Monday, July 28, 2008
DANCE MUSIC JOURNALISM'S STRANGE SILENCE
Dazed and Confused, spring 2008
by Simon Reynolds
Everybody knows the famous saying, "Writing about music is like dancing about architecture" (attributed variously to Frank Zappa, Thelonious Monk, and Elvis Costello). Some may have heard, or independently come up with, the less-famous retort: "hmmm, 'dancing about architecture' --that actually sounds cool, like some kind of performance art, street theater thing". The erudite will also point to Goethe's famous dictum: "architecture is frozen music". But amid all this merry perennial back-and-forth about the futility and absurdity of music criticism, no one ever addresses the burning issue of our epoch: why do dance journalists never talk about dancing?
It's true, you know. Scrutinise the features on new genres and scenes in Mixmag or DJ, dredge up your back copies of now-deceased publications like Muzik and Ministry. There'll be stuff on leading deejays and producers, about crucial labels and clubs; the geneaology of the sound will be traced, its location in the contemporary genrescape will be situated. But invariably there'll barely be a single reference to the music's primary function and its fans' major form of expressive response: getting down, shaking stuff, throwing shapes. What's odd about this deficit of attention is that the different styles of dancing play a huge role in creating each scene's vibe. Second only to the music itself, dancing is what supplies the colour and character of dance subcultures. The ritualized crowd responses: rewinds in jungle, UK garage, grime, dubstep. The mass Pavlovian reflexes: all the builds and drops built into the music that are only meaningful because of the way they trigger collective responses like hands flying in the air at the breakdown.
So why don’t dance writers deal with this stuff? Are they just not terribly observant? Or does it seem too obvious to talk about? Perhaps it's felt to be non-revlealing compared to establishing who pioneered such-and-such a sound, or what piece of technology underpins the genre. Maybe it smacks too much of anthropologists monitoring the tribe's rituals. I wonder if it's got something to do with the dance mags' original orientation, which was very much towards servicing deejays . And deejays are notorious for never dancing, possibly because it's too much of a role reversal for them to let themselves be 'controlled' by another deejay.
In my rave culture chronicle Energy Flash, just reissued in an expanded update with material on the last decade of dance, I do regularly take a close look at how the massive moves to the ever-changing grooves. From trance's ecstastic, arms-aloft, open-body gestures to junglist's shadow-boxing and panther steps, the way people dance tells you a lot about the spirit of the scene. Trance offers a quasi-mystical refuge from reality, whereas jungle is about bringing the street's tension and dread onto the dancefloor. In America, the rave style of dancing known as "liquid"--full of complex undulating moves that bring to mind the rippling frond-like shapes of Mandelbrot fractals--gives you a good clue to what drugs these kids are on, but also expresses the deep philosophical principles of America's version of rave (all those cyberdelic stuff about data flow and connectivity).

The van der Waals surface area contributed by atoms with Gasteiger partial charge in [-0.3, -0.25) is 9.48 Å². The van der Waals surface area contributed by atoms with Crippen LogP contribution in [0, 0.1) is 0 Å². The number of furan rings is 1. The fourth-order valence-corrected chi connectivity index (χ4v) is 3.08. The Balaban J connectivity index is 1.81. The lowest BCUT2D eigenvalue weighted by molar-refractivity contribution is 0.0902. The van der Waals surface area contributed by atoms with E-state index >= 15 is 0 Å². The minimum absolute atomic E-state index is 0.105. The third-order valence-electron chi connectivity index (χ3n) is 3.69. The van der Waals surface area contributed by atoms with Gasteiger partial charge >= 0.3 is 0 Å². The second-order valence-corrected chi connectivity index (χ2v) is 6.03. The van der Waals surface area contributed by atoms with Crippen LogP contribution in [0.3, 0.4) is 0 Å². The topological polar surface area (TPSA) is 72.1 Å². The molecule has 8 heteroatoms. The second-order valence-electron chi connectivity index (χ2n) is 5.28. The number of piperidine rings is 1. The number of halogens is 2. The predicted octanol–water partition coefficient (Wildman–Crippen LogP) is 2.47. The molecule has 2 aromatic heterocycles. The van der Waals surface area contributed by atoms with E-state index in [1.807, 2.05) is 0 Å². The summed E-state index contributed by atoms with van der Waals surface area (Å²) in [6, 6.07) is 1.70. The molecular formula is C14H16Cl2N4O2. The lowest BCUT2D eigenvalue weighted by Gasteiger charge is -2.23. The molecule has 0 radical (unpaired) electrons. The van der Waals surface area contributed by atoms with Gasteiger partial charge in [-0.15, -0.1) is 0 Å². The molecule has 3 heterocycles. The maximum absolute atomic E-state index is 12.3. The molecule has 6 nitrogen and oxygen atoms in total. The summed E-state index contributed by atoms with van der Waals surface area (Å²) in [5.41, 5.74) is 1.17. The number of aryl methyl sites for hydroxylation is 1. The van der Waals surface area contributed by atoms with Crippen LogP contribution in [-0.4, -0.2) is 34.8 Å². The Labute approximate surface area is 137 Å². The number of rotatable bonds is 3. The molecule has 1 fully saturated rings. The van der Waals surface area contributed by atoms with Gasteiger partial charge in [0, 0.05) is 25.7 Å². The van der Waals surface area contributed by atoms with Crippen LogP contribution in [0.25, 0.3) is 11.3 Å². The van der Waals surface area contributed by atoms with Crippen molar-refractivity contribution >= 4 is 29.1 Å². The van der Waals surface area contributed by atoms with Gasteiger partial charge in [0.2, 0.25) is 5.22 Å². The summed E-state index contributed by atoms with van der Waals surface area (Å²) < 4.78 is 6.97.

Gabba dancing started out looking like a cross between kickboxing and skating (loads of motion, but only below the knees) and has recently evolved into "jumpstyle" (imagine speedfreaks Morris dancing on a freshly buttered pavement). But the common thread is a folk dance-like quality that totally fits the Nordic funklessness of gabba music. You can even tell something from when people don't dance, whether it's grime (where fans either mosh frenziedly, or stand stock-still headnodding to the word-flow) or microhouse, where those who do dance jig about in a mild, indistinct sort of way but an awful lot of punters just seem to be there to drink and talk.
I follow these shifts and differences in dancefloor behavior not just because of the sociological information they manifest, but because it's fascinating. And as someone who's moved through a number of scenes over the years as a participant-observer, I've noticed how quickly you become trained in the right way to move. Immersion in the massive triggers our human impulse to fit in, belong, share. I love to watch dancers, both the exceptionally graceful virtuosos in every crowd and the multitude's standardised moving-and-grooving. But I also like to have a go, to join the crowd and contribute in my own small and clumsy way to the tribe-vibe. Dancing is the surest way to get inside the music, to feel it and know it (in almost the Biblical sense). The music is the screenplay, but it's we the dancers who make the movie.